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Human Services Organizations Strained, New York City Study Shows

Resource Center - Foundation

(Sept. 15, 2009) A recent report released by the Human Service Council (HSC) and Baruch College: School of Public Affairs shows that the majority of human services organizations in New York City are seeing major decreases to public and private funding due to the economic recession.

According to the report, more than 60 percent of organizations surveyed have seen decreases in public funding with more than 50 percent experiencing major cuts to existing contracts with government at all levels—city, state and federal.

Furthermore, 80 percent of respondents also said they are experiencing major reductions in private funding with more than half seeing reductions of more than 20 percent. Furthermore, 73 percent of the organizations have no financial reserves—no endowment or lines of credit—with which to weather the uncertain economic climate.

Delays in government reimbursement, growth in expenses, and lack of full funding for the real costs of services exacerbate the decrease in public funding, the report shows.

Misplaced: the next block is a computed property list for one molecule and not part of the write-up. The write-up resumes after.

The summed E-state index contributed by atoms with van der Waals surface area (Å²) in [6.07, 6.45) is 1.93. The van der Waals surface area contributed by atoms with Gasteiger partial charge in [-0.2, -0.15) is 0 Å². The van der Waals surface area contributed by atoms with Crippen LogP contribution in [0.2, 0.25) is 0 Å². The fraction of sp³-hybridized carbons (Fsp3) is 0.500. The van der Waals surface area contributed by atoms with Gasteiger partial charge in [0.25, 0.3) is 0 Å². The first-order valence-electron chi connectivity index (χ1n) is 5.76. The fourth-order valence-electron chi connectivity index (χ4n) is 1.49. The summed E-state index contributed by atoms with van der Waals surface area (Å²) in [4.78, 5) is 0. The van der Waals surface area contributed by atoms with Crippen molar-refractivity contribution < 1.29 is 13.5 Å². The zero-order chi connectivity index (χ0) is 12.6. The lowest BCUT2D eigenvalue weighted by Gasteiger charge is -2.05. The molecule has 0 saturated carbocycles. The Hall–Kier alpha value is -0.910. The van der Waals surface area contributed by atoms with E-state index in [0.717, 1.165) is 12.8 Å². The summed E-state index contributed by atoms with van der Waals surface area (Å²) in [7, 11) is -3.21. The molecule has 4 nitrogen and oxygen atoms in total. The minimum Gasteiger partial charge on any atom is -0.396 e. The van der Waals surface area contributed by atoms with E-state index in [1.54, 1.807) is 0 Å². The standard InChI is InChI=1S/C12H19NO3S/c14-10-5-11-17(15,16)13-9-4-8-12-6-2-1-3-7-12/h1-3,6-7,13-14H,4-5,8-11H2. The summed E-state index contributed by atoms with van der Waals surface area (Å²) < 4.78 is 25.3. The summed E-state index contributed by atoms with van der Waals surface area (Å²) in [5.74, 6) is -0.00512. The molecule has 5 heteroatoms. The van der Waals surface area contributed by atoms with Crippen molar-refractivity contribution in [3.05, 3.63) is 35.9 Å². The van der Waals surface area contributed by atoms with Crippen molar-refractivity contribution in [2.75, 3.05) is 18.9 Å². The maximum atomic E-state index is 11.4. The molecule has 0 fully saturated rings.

“On a broad level, this is the worst scenario for human services organizations,” said Michael Stoller, executive director of the Human Services Council. “There’s less government money because there are less taxes and there’s less foundation and personal giving because of the uncertainty in the market. Yet, the number of human service clients keeps increasing as poverty levels go up and these organizations are trying their best to help those who have nowhere else to turn.”

Staff and Benefit Reductions

The majority of responding organizations (53 percent) have laid off staff in the past year. Sixteen percent of the organizations lost more than 15 percent of their workforce. In addition to laying off staff, respondents are reacting to the decreases in their financial resources by reducing planned salary increases (60 percent), using attrition to cut staff (45 percent), implementing hiring freezes (45 percent), reducing employee retirement benefits (25 percent), and reducing health care and other employee benefits (24 percent).

About the Survey

The report is comprised of responses from 244 organizations, representing a 30 percent response rate. The respondents represent a diverse cross-section of human services organizations. The median responding organization serves between 2,001 and 5,000 clients, has a budget of $2,000,001 to $5,000,000, and provides direct services in New York City.

The full report is available at

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